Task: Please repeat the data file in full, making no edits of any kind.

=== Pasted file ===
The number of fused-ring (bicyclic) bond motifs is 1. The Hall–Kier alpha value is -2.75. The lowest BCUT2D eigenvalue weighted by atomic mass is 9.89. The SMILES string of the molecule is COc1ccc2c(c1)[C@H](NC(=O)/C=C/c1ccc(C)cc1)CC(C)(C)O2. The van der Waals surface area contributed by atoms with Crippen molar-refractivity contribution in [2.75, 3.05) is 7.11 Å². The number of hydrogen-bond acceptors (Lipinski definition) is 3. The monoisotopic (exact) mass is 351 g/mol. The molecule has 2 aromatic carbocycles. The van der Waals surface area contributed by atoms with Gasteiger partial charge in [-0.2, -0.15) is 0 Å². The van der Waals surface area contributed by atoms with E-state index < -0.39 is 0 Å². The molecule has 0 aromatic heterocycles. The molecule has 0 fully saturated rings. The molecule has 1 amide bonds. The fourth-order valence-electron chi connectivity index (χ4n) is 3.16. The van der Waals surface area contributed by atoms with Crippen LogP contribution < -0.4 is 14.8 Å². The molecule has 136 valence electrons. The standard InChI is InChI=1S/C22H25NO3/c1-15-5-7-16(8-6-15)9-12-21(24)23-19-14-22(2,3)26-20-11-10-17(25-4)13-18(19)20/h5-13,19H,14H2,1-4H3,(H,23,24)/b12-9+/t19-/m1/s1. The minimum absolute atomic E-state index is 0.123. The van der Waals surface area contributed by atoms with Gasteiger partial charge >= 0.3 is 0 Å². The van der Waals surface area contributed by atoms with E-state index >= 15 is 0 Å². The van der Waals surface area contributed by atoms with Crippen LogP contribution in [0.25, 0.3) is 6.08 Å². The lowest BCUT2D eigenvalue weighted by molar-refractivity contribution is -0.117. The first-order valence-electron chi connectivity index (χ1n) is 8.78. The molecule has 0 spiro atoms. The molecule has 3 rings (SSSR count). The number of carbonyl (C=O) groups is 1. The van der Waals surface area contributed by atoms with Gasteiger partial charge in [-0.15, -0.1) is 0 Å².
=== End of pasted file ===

The number of fused-ring (bicyclic) bond motifs is 1. The Hall–Kier alpha value is -2.75. The lowest BCUT2D eigenvalue weighted by atomic mass is 9.89. The SMILES string of the molecule is COc1ccc2c(c1)[C@H](NC(=O)/C=C/c1ccc(C)cc1)CC(C)(C)O2. The van der Waals surface area contributed by atoms with Crippen molar-refractivity contribution in [2.75, 3.05) is 7.11 Å². The number of hydrogen-bond acceptors (Lipinski definition) is 3. The monoisotopic (exact) mass is 351 g/mol. The molecule has 2 aromatic carbocycles. The van der Waals surface area contributed by atoms with Gasteiger partial charge in [-0.2, -0.15) is 0 Å². The van der Waals surface area contributed by atoms with E-state index < -0.39 is 0 Å². The molecule has 0 aromatic heterocycles. The molecule has 0 fully saturated rings. The molecule has 1 amide bonds. The fourth-order valence-electron chi connectivity index (χ4n) is 3.16. The van der Waals surface area contributed by atoms with Crippen LogP contribution < -0.4 is 14.8 Å². The molecule has 136 valence electrons. The standard InChI is InChI=1S/C22H25NO3/c1-15-5-7-16(8-6-15)9-12-21(24)23-19-14-22(2,3)26-20-11-10-17(25-4)13-18(19)20/h5-13,19H,14H2,1-4H3,(H,23,24)/b12-9+/t19-/m1/s1. The minimum absolute atomic E-state index is 0.123. The van der Waals surface area contributed by atoms with Gasteiger partial charge >= 0.3 is 0 Å². The van der Waals surface area contributed by atoms with E-state index >= 15 is 0 Å². The van der Waals surface area contributed by atoms with Crippen LogP contribution in [0.25, 0.3) is 6.08 Å². The lowest BCUT2D eigenvalue weighted by molar-refractivity contribution is -0.117. The first-order valence-electron chi connectivity index (χ1n) is 8.78. The molecule has 0 spiro atoms. The molecule has 3 rings (SSSR count). The number of carbonyl (C=O) groups is 1. The van der Waals surface area contributed by atoms with Gasteiger partial charge in [-0.15, -0.1) is 0 Å².